"There may be no secrets in small towns, but there are no strangers either."
-R. A. Mathis
My new parents lived in Indian Head, a pretty prairie town about 40 minutes east of Regina, Saskatchewan. Surrounded by flat wheat fields, the town was visible from a distance because of a dozen tall, white elevators filled with grain and waiting for the railway cars that travelled the all-important track that came from Brandon, Manitoba and went westward through Alberta.
Indian Head's main street was a wide road with mostly wood, but a few brick, one and two-story business on both sides. Clusters of wood homes went back a few streets and held the roughly 1500 residents.
I know everyone sees the pictures of treeless prairies, and thinks that's it, but Indian Head (click to see pictures) has always had both trees and flower gardens.
Plus, it's only an short drive north to the Qu’Appelle Valley, where the prairies drop off into the valley of the lovely Lake Katepwa recreational area. My parents had friends with cottages on Lake Katepwa.
My memories of Indian Head, which includes occasional visits in later years, is of a small but pretty place, with kind people, most of whom were connected in some way to the farming community.
My parents weren't from this area, but had moved to Indian Head for my dad to take a job in a butcher shop at least seven years earlier. They became members of St. Andrews United Church on April 6, 1941. By the time I arrived, Dad had a small butcher shop and Mom was a homemaker.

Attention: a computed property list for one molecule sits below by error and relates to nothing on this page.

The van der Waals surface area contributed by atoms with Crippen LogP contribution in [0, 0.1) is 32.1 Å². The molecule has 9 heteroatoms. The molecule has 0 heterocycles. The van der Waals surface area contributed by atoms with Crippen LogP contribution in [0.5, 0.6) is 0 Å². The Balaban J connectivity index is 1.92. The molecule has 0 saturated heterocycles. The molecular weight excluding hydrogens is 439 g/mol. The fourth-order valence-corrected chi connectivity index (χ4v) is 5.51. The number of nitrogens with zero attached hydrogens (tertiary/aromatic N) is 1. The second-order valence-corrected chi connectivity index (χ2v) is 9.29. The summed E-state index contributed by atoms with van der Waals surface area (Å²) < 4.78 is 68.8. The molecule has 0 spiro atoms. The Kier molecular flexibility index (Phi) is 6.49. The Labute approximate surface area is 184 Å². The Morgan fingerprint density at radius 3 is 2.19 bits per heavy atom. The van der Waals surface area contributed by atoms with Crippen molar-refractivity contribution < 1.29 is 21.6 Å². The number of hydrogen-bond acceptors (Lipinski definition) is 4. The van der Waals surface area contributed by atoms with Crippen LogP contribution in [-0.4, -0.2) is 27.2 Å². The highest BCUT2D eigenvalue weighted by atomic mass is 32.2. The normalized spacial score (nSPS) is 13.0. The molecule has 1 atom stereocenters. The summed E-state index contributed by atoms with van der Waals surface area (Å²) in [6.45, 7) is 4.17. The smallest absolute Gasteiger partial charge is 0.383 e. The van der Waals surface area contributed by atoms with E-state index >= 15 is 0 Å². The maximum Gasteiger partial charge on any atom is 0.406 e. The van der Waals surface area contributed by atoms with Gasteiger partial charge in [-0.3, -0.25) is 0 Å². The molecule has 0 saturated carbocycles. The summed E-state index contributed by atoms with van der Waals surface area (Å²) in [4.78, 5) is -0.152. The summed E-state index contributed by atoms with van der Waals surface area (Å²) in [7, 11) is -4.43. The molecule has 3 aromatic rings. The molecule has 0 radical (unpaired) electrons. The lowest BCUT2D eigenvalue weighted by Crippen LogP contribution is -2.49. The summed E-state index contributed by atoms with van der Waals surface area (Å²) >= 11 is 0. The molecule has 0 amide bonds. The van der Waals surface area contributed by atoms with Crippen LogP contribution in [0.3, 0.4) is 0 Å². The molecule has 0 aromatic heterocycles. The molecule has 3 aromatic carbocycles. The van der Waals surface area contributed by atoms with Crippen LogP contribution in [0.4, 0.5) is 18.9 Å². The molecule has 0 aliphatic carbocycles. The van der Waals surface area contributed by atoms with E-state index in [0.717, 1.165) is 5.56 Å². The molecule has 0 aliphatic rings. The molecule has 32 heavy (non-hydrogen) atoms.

During their time in Indian Head, they had made quite a few friends, some of whom remained close long after we'd moved away. In fact, several of them came to my wedding, and I still have their presents.
I know my parents rented a small house while I was a baby, but I have no pictures of it, except in the background.
For example, the picture of my dad holding me, which I cropped for my previous post in order to focus on the people, actually shows the back of our house and some of the back yard (as well as Mom's shadow as she was taking the picture).
The other picture, of me, shows a bit more of both the house and yard. And the bottom picture shows Mom with me at the side of the house. (Looks like the same ladder, right?)
The main reason I'm not positive the pictures above are of our house is that I also have pictures of the front of a house which I'm pretty sure was Mom and Dad's. It might, however, have been one they lived in earlier. One thing I do know for sure is that there was a porch with steps at the front of our house, and the house in this picture has one.